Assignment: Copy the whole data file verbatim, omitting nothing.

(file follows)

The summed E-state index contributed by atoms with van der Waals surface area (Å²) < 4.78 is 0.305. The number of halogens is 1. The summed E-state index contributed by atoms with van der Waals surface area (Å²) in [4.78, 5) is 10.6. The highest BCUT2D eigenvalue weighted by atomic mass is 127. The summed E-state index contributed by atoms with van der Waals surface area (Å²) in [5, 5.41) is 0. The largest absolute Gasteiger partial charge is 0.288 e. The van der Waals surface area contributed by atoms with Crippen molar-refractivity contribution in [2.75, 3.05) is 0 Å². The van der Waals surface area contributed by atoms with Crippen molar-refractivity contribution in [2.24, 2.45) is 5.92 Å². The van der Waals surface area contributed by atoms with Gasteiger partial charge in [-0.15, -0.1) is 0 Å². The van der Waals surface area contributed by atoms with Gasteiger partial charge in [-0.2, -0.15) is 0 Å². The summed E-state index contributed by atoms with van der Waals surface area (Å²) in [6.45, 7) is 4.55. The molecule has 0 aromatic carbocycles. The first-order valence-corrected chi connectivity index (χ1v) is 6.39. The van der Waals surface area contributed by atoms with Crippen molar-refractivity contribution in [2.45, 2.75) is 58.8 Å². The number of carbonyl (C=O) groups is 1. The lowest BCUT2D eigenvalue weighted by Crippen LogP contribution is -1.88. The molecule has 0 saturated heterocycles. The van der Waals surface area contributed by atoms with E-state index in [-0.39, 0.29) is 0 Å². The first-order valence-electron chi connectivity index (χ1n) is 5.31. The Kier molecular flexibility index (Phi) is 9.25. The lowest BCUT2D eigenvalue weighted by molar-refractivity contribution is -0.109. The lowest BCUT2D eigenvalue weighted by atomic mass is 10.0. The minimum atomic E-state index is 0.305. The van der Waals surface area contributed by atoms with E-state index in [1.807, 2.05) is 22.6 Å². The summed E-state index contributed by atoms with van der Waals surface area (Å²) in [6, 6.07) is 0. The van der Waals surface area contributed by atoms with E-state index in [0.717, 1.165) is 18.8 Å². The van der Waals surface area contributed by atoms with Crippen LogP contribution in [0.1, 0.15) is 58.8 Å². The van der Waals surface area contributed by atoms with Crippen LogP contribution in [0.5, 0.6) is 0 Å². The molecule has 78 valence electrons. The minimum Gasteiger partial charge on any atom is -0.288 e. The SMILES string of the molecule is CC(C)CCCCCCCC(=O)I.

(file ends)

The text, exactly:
The summed E-state index contributed by atoms with van der Waals surface area (Å²) < 4.78 is 0.305. The number of halogens is 1. The summed E-state index contributed by atoms with van der Waals surface area (Å²) in [4.78, 5) is 10.6. The highest BCUT2D eigenvalue weighted by atomic mass is 127. The summed E-state index contributed by atoms with van der Waals surface area (Å²) in [5, 5.41) is 0. The largest absolute Gasteiger partial charge is 0.288 e. The van der Waals surface area contributed by atoms with Crippen molar-refractivity contribution in [2.75, 3.05) is 0 Å². The van der Waals surface area contributed by atoms with Crippen molar-refractivity contribution in [2.24, 2.45) is 5.92 Å². The van der Waals surface area contributed by atoms with Gasteiger partial charge in [-0.15, -0.1) is 0 Å². The van der Waals surface area contributed by atoms with Gasteiger partial charge in [-0.2, -0.15) is 0 Å². The summed E-state index contributed by atoms with van der Waals surface area (Å²) in [6.45, 7) is 4.55. The molecule has 0 aromatic carbocycles. The first-order valence-corrected chi connectivity index (χ1v) is 6.39. The van der Waals surface area contributed by atoms with Crippen molar-refractivity contribution in [2.45, 2.75) is 58.8 Å². The number of carbonyl (C=O) groups is 1. The lowest BCUT2D eigenvalue weighted by Crippen LogP contribution is -1.88. The molecule has 0 saturated heterocycles. The van der Waals surface area contributed by atoms with E-state index in [-0.39, 0.29) is 0 Å². The first-order valence-electron chi connectivity index (χ1n) is 5.31. The Kier molecular flexibility index (Phi) is 9.25. The lowest BCUT2D eigenvalue weighted by molar-refractivity contribution is -0.109. The lowest BCUT2D eigenvalue weighted by atomic mass is 10.0. The minimum atomic E-state index is 0.305. The van der Waals surface area contributed by atoms with E-state index in [1.807, 2.05) is 22.6 Å². The summed E-state index contributed by atoms with van der Waals surface area (Å²) in [6, 6.07) is 0. The van der Waals surface area contributed by atoms with E-state index in [0.717, 1.165) is 18.8 Å². The van der Waals surface area contributed by atoms with Crippen LogP contribution in [0.1, 0.15) is 58.8 Å². The van der Waals surface area contributed by atoms with Crippen LogP contribution in [0.5, 0.6) is 0 Å². The molecule has 78 valence electrons. The minimum Gasteiger partial charge on any atom is -0.288 e. The SMILES string of the molecule is CC(C)CCCCCCCC(=O)I.